This is a shorter version of my essay Women Vs. Women, using two examples I chopped out for reasons of length, not quality. The gist of the essay (and this short article) is that in the lives of women, the leading players are other women. They're the villains. They're the allies. Men generally have secondary roles. Margaret Atwood explores this theme in various novels, and Walt Disney explores it in various movies. The Disney movies in the essay are Cinderella, Snow White and the Seven Dwarfs and Sleeping Beauty. The example in this piece is the 2010 movie Tangled. The Atwood novels in the essay are Cat's Eye, The Handmaid's Tale and The Robber Bride. Here's the theme as it appears in her 1996 novel Alias Grace.
(Warning - spoilers abound)
In 1843 Upper Canada (Ontario), Grace Marks and James McDermott, two servants, were convicted of the murder of Thomas Kinnear and his housekeeper Nancy Montgomery. Atwood explores this historical incident from Grace Marks' point of view. Dr. Jordan, a fictional character, interviews her at the prison where she's serving a life sentence. He at least purports to project a Victorian propriety onto women, which Grace is experienced enough to see for the flimsy illusion it is.
"Women should not attend such grisly spectacles [hangings]," he says. "They pose a danger to their refined natures." He’s conscious of sounding pompous.
In the course of his travels, he’s encountered many women who could scarcely be accused of refined natures. He has seen madwomen tearing off their clothes and displaying their naked bodies; he has seen prostitutes of the lowest sort do the same. He’s seen women drunk and swearing, struggling together like wrestlers, pulling the hair from each other’s heads. The streets of Paris and London swarm with them; he’s known them to make away with their own infants, and to sell their young daughters to wealthy men who hope that by raping children they will avoid disease. So he is under no illusions as to the innate refinement of women; but all the more reason to safeguard the purity of those still pure. In such a case hypocrisy is surely justified: one must present what ought to be true as if it really is.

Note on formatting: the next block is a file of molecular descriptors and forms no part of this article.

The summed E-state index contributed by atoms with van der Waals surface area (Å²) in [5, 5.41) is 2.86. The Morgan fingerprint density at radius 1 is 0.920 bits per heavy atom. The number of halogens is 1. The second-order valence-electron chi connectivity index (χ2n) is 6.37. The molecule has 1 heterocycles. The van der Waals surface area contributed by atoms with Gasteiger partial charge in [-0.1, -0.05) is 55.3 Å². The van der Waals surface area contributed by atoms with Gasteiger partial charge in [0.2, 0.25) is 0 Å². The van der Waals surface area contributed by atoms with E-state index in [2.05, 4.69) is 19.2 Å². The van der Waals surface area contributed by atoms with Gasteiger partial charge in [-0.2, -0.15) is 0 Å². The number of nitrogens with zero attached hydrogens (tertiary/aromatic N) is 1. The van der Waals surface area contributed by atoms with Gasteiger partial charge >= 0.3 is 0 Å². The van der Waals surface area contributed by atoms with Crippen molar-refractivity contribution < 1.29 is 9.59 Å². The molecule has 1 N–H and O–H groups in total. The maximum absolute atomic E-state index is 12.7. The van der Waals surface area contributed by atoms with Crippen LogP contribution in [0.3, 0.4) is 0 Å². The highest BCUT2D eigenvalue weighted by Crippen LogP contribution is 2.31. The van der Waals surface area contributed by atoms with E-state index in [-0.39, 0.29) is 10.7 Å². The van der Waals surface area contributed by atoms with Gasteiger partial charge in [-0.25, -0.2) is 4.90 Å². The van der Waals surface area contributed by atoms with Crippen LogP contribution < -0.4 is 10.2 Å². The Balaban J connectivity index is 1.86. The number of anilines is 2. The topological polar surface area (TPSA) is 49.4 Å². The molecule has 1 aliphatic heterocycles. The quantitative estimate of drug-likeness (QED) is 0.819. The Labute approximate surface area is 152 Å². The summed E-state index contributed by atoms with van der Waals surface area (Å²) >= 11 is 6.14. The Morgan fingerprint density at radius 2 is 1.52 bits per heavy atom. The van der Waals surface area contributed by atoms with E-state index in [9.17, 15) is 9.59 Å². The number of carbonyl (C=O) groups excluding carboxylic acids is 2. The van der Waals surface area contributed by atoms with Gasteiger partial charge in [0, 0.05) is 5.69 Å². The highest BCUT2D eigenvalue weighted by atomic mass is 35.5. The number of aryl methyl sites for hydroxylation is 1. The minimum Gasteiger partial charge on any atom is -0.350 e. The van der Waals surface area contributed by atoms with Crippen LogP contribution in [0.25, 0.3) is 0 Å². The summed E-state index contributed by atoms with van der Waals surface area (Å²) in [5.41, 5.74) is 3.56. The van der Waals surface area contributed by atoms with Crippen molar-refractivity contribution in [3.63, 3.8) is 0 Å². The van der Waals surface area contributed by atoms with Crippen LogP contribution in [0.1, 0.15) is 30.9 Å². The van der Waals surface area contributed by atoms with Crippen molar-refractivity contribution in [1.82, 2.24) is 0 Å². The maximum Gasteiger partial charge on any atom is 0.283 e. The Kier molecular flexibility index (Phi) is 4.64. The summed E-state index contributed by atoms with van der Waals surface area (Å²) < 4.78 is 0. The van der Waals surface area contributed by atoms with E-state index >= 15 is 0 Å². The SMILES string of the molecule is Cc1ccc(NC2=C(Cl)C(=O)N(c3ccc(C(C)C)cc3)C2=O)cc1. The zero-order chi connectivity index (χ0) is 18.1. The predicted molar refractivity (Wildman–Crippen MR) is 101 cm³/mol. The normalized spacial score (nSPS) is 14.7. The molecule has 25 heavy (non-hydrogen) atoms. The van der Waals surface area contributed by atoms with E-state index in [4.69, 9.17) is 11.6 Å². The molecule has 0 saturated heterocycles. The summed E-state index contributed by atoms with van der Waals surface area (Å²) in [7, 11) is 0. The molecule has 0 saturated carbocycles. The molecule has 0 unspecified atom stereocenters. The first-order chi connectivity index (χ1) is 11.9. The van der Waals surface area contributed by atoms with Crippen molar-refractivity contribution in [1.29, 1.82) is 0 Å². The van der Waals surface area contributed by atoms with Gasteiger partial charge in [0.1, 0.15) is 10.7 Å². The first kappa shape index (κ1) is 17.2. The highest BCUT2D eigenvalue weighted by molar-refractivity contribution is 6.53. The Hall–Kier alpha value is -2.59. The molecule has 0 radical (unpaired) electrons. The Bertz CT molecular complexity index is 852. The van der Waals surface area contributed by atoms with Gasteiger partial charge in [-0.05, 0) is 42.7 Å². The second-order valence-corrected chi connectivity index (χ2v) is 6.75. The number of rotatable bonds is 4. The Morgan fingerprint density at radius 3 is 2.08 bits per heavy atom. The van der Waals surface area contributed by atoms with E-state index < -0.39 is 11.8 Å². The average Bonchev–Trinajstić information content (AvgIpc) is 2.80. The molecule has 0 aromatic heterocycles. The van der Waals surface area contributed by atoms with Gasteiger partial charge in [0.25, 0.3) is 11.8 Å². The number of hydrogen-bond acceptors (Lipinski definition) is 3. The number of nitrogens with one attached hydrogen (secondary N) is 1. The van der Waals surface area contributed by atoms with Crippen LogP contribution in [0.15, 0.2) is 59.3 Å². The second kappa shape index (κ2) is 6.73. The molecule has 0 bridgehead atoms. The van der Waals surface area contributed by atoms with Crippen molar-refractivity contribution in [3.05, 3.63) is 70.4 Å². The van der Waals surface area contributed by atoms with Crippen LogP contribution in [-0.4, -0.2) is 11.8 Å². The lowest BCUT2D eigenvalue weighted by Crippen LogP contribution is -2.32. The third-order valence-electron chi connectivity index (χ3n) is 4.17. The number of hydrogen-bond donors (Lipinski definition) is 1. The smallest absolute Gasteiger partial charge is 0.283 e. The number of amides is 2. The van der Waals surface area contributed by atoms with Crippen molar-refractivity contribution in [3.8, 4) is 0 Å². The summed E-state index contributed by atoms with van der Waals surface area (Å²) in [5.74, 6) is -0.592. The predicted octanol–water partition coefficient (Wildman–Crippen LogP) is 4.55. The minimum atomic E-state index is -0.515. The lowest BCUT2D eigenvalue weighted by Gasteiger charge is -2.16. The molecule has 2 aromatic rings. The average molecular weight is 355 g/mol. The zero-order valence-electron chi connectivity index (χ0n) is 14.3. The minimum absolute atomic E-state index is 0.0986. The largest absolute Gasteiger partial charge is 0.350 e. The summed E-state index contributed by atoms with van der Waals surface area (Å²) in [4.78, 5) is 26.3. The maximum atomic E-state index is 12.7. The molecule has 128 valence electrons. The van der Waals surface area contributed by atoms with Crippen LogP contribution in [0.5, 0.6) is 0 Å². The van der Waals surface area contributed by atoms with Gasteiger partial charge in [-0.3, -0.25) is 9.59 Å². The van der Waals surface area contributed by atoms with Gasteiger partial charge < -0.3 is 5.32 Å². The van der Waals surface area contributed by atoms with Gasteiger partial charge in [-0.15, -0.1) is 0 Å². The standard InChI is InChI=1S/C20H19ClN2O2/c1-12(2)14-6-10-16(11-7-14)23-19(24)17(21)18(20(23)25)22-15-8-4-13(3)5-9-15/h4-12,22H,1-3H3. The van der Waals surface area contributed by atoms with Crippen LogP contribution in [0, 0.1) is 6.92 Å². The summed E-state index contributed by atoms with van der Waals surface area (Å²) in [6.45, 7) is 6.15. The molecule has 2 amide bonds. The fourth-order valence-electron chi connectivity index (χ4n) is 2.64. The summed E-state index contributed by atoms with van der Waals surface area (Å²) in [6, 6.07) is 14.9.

Through Dr. Jordan's interviews we hear Grace's life story: her poverty-stricken childhood in England, her miserable steerage crossing in which her mother died, her family's destitution in Toronto, and her eventual employment as a domestic servant. She's befriended by Mary Whitney, a servant only a little older than herself, who shepherds her through this new world, explaining her duties and protecting her from her drunk, irresponsible father.
My father came round at the end of the first month, and wanted all my wages; but I could only give him a quarter, having spent the rest. And then he began to curse and swear, and seized me by the arm; but Mary set the stablehands onto him. And he came back at the end of the second month, and I gave him a quarter again, and Mary told him he wasn’t to come any more. And he called her hard names, and she called him worse, and whistled for the men; and so he was chased off.